However, when you use Xanax to supplement the brain with GABA, the brain becomes used to relying on the medication to create GABA. When you stop taking Xanax, your brain will have a hard time creating more GABA. This is why people may go through withdrawals when stopping Xanax, especially if they relied on it for a long time.


Spotting the Warning Signs of Addiction

In this episode, "Spotting the Warning Signs of Addiction," Steven provides valuable insights and practical advice to help listeners recognize addiction in their loved ones.

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The Symptoms of Xanax Addiction

The Xanax addiction symptoms can vary depending on how severe the addiction is. If you are only just becoming addicted to Xanax, you might not notice much at first. You might even feel especially good at first because your brain is full of GABA which will extinguish any anxious thoughts or feelings you may have.

But keep in mind that this nice feeling won’t last forever. If you continue to use Xanax, you may eventually start to exhibit signs of dependence. For example, you may try to go a day or two without using the drug but end up using it anyway.

This is because you might feel that you are unable to function in your daily life without it. You may even begin to obsess over the drug and you may worry that you might not have enough. In some cases, the obsession with the drug may become so severe that you may no longer care about other aspects of your life such as work, school, or your family.
One of the dangers of using

Xanax for a long period of time is that a person will need to keep taking more Xanax to get the same result. This is because, over time, the brain will become used to the presence of Xanax and it will require a higher dose to produce the same calming result.

This can be especially dangerous because it can lead to an accidental overdose. But these are not all of the symptoms of a Xanax addiction.

If a person is unable to get the desired effect from taking Xanax normally, the person may start abusing the drug. This may lead to the person crushing, snorting, and even injecting the drug in order to get high. This is also dangerous and can lead to an overdose.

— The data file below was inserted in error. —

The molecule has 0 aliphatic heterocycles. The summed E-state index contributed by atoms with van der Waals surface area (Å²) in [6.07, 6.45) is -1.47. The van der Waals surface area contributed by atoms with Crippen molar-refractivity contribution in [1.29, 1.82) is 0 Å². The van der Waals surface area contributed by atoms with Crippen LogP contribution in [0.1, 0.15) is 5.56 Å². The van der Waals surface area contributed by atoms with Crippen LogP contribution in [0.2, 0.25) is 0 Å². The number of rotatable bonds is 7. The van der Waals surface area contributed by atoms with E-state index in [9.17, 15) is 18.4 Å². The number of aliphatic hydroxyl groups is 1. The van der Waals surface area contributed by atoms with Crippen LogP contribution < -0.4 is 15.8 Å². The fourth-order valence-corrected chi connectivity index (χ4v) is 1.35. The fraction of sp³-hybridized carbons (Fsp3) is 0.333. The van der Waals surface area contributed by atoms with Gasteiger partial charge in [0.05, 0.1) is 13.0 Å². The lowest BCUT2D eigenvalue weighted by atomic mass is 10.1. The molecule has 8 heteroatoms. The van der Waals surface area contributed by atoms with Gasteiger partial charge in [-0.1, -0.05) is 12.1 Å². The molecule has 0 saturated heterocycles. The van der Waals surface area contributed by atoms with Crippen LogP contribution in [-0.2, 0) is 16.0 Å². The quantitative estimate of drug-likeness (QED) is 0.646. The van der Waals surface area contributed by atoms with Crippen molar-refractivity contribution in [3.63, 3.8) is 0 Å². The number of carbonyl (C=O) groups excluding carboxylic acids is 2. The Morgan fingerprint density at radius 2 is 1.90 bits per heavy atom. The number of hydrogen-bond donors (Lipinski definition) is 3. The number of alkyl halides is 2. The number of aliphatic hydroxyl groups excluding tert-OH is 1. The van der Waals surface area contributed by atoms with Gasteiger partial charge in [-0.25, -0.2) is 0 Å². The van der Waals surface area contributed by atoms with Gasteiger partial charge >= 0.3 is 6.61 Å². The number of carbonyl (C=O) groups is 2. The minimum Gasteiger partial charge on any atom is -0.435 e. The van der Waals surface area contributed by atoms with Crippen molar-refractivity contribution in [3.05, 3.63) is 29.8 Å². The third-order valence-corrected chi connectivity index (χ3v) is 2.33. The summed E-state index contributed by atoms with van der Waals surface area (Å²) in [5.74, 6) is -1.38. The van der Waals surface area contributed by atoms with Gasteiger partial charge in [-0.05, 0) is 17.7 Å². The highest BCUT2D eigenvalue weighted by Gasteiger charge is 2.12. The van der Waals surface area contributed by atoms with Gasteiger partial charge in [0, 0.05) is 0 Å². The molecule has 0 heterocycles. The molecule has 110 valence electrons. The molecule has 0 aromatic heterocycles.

Xanax Addiction Treatment Options

Fortunately, there are plenty of options available when it comes to Xanax addiction treatment. If you think you may be beginning to develop an addiction to Xanax, the best thing you can do is stop taking the medication at once. This may be difficult, especially if you rely on the medication to reduce your symptoms of panic and anxiety.

However, the dangers of using Xanax in the long term often outweigh the symptoms of anxiety. If you have already been using Xanax for a long period of time, you may find it more difficult to quit the drug. This is because you may go through withdrawal symptoms which can be very unpleasant.

The withdrawal symptoms occur due to the brain’s inability to make enough GABA. Depending on how long you’ve been addicted to the drug, the length of the withdrawal may vary. It may also vary in its intensity.

Going to a drug rehab center is ideal if you have been dealing with Xanax addiction for a long time. It will be able to provide everything you need to recover from your addiction. The rehab will also provide you with the tools you may need to keep from sinking back into your addiction again.

Am I Addicted to Xanax?

“Am I addicted to Xanax?” can be a difficult question to ask yourself. Many people may not even realize that they are addicted to Xanax until it is too late. By identifying the symptoms of a Xanax addiction, you will be able to keep it from getting any worse.

A drug rehab center will be able to help you recover if you are having trouble recovering from your addiction. To learn more, contact us here.

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Schedule a call

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Steven T. Ginsburg

Steven T. Ginsburg is a successful businessman who has been actively involved in the commercial real estate and hospitality field for over 31 years. He has also been in and around recovery and sobriety since 1988. Today Steven is a champion for change and a success story for sobriety. He coaches business leaders, educators, and families to healthier habits and rewarding results. He is currently one of the founding partners and principals at Restore Detox Center, a 24-hour treatment facility in southern California., that provides detoxification services and residential treatment for people seeking to restore their lives.  In addition, Steven speaks regularly sharing his story to raise awareness with children, parents, and business leaders regarding the early signs that lead to addiction. Steven was born and raised in Highland Park, Illinois, and currently resides in North County San Diego, California, with his wife, Nicole, and their two children.


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  3. Pugle, M. (n.d.). GABA: What it is, functions, and disorders. Verywell Health. Retrieved April 13, 2022, from
  4. George TT, Tripp J. Alprazolam. [Updated 2021 Jul 19]. In: StatPearls [Internet]. Treasure Island (FL): StatPearls Publishing; 2022 Jan-. Available from: